• Must be able to come to Princess Margaret Hospital, Toronto, Canada for treatment and follow-up.

Exclusion Criteria:

  • Pregnant or nursing women may not participate.
  • Men or women of reproductive potential may not participate unless they agree to practice an effective method of birth control. Women of childbearing potential must have a negative pregnancy test performed within 7 days prior to registration.
  • Concurrent treatment, or treatment within 28 days of registration with other experimental drugs or anticancer therapy. Exceptions to this are: Patients who are receiving or who have received radiation therapy less than four weeks prior to study entry will not be excluded providing the volume of bone marrow treated is less than 10% and that the patient has measurable disease outside the radiation field. Hydroxyurea may be administered to patients with high white cell counts but must be discontinued at least 48 hours prior to the NK-92 cell infusions
  • Patients with CNS involvement
  • Known HIV, HBV or HCV infection
  • Serious illness or medical condition which would not permit the patient to be managed according to the protocol, including active uncontrolled infection, major cardiovascular events within 3 months of registration, or psychiatric or emotional disorders.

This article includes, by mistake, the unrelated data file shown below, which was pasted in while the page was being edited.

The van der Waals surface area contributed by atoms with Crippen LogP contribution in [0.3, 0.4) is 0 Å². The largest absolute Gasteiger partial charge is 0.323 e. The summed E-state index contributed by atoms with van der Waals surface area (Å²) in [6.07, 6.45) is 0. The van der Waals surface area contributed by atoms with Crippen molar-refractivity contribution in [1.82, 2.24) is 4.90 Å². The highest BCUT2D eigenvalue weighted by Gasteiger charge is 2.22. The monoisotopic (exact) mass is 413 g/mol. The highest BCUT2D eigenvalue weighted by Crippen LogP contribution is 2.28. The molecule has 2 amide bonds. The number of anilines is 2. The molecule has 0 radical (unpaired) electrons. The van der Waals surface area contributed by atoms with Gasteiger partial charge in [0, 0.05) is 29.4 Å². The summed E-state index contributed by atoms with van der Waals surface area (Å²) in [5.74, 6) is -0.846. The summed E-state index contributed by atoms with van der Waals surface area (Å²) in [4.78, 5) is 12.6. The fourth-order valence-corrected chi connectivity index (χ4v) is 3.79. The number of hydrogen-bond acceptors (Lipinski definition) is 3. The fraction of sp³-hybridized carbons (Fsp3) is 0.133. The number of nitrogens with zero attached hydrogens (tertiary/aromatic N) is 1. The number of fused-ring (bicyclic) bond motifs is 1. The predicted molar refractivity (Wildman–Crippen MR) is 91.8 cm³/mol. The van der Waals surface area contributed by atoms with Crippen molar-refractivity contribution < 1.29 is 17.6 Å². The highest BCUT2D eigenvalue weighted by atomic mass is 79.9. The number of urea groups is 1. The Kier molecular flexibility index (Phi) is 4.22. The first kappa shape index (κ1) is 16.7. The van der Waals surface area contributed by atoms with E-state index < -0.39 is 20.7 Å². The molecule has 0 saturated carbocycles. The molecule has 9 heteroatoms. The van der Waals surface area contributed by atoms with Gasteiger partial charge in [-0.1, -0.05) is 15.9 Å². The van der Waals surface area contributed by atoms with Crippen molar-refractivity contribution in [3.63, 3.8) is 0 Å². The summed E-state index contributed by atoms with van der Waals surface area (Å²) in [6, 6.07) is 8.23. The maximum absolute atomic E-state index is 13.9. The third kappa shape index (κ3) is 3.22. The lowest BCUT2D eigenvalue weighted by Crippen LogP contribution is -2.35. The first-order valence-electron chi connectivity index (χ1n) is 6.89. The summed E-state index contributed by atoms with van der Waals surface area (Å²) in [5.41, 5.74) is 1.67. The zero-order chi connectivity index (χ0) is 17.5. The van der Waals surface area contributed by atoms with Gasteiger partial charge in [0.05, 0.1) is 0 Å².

• Patients with hypersensitivity or previous severe reactions to Allopurinol, Acetominophen or Benadryl and all available alternative medications.

Information from the National Library of Medicine

To learn more about this study, you or your doctor may contact the study research staff using the contact information provided by the sponsor.

Please refer to this study by its identifier (NCT number): NCT00990717

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Canada, Ontario
Princess Margaret Hospital
Toronto, Ontario, Canada, M5G 2M9
Sponsors and Collaborators
University Health Network, Toronto
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Principal Investigator: Armand Keating, MD Princess Margaret Hospital, Canada
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Responsible Party: University Health Network, Toronto Identifier: NCT00990717    
Other Study ID Numbers: CTP04.NK92.01
First Posted: October 7, 2009    Key Record Dates
Last Update Posted: June 23, 2016
Last Verified: June 2016
Keywords provided by University Health Network, Toronto:
natural killer cells
Hodgkin's disease
cell therapy
Additional relevant MeSH terms:
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Hematologic Neoplasms
Hodgkin Disease
Neoplasms by Histologic Type
Lymphoproliferative Disorders
Lymphatic Diseases
Immunoproliferative Disorders
Immune System Diseases
Neoplasms by Site
Hematologic Diseases